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College students spend between $700 and $1,000 on new and used textbooks each year, according to the Student Public Interest Research Groups. If you are one of the many students looking for ways to economize on textbooks this year, we have good news. The college textbook market, which has long been derided for producing expensive textbook bundles with low resale values, may finally be exploring low cost alternatives for students.

 

In a recent column, Steve Rosen outlines how the Higher Education Opportunity Act requires publishers to “unbundle” textbook packages so that students can buy just the book or supplementary materials they need. The new law, which will take effect in July 2010, also requires publishers to disclose the price of textbooks to professors so they can make informed choices when selecting materials for their classes.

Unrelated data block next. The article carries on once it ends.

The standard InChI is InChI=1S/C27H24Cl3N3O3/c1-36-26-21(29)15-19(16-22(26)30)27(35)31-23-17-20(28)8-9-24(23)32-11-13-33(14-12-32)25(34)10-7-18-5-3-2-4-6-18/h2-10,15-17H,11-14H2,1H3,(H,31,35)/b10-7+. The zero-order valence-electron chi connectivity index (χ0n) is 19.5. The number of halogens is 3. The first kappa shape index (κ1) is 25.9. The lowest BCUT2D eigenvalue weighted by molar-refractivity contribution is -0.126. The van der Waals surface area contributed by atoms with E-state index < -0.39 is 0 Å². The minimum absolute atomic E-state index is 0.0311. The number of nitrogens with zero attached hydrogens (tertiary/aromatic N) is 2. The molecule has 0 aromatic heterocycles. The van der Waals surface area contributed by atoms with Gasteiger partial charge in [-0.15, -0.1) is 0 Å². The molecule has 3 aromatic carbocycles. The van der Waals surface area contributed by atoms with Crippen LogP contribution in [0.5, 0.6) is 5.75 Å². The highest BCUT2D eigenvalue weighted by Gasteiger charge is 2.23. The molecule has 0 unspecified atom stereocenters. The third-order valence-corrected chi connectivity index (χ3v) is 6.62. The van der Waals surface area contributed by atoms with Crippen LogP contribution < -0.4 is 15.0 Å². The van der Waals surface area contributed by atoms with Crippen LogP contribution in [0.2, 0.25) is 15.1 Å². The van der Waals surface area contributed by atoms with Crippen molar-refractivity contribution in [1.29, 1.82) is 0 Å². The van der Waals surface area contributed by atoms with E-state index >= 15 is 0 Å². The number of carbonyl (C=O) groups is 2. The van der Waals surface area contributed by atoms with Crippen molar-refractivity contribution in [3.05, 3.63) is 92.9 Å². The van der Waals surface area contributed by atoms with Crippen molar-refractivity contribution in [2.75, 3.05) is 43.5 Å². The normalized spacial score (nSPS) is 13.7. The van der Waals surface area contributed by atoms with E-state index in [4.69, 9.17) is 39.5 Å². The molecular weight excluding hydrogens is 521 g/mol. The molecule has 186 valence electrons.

But some folks in higher ed aren’t waiting for the legislation to take effect. Check out this article in the New York Times about an economics professor at Cal Tech who is so fed up with shady textbook selling practices that he is putting his introductory economics textbook online for students and professors to download for free. The article goes on to list several online textbook repositories that permit the sharing of course materials.

 

Have you found other ways to get around high prices at your campus bookstore? Share your suggestions with us by clicking on the “Comments” button.

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